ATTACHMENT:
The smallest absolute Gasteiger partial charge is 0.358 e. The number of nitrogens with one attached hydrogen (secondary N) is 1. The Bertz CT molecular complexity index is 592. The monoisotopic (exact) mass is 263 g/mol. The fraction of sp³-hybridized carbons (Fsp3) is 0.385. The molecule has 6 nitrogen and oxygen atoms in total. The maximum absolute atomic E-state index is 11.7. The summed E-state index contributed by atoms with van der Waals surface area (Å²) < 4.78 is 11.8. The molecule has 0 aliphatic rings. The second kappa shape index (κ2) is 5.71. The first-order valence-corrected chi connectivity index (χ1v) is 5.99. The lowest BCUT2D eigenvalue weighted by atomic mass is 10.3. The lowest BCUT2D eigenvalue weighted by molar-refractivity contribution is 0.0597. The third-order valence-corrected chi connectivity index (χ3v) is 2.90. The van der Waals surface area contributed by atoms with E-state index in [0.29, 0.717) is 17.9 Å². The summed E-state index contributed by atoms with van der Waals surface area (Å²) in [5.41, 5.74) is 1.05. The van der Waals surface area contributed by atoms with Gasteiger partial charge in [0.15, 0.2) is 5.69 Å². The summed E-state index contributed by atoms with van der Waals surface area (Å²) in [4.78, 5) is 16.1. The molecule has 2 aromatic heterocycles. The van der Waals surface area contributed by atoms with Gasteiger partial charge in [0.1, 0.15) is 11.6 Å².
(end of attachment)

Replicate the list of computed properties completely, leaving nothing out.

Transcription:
The smallest absolute Gasteiger partial charge is 0.358 e. The number of nitrogens with one attached hydrogen (secondary N) is 1. The Bertz CT molecular complexity index is 592. The monoisotopic (exact) mass is 263 g/mol. The fraction of sp³-hybridized carbons (Fsp3) is 0.385. The molecule has 6 nitrogen and oxygen atoms in total. The maximum absolute atomic E-state index is 11.7. The summed E-state index contributed by atoms with van der Waals surface area (Å²) < 4.78 is 11.8. The molecule has 0 aliphatic rings. The second kappa shape index (κ2) is 5.71. The first-order valence-corrected chi connectivity index (χ1v) is 5.99. The lowest BCUT2D eigenvalue weighted by atomic mass is 10.3. The lowest BCUT2D eigenvalue weighted by molar-refractivity contribution is 0.0597. The third-order valence-corrected chi connectivity index (χ3v) is 2.90. The van der Waals surface area contributed by atoms with E-state index in [0.29, 0.717) is 17.9 Å². The summed E-state index contributed by atoms with van der Waals surface area (Å²) in [5.41, 5.74) is 1.05. The van der Waals surface area contributed by atoms with Gasteiger partial charge in [0.15, 0.2) is 5.69 Å². The summed E-state index contributed by atoms with van der Waals surface area (Å²) in [4.78, 5) is 16.1. The molecule has 2 aromatic heterocycles. The van der Waals surface area contributed by atoms with Gasteiger partial charge in [0.1, 0.15) is 11.6 Å².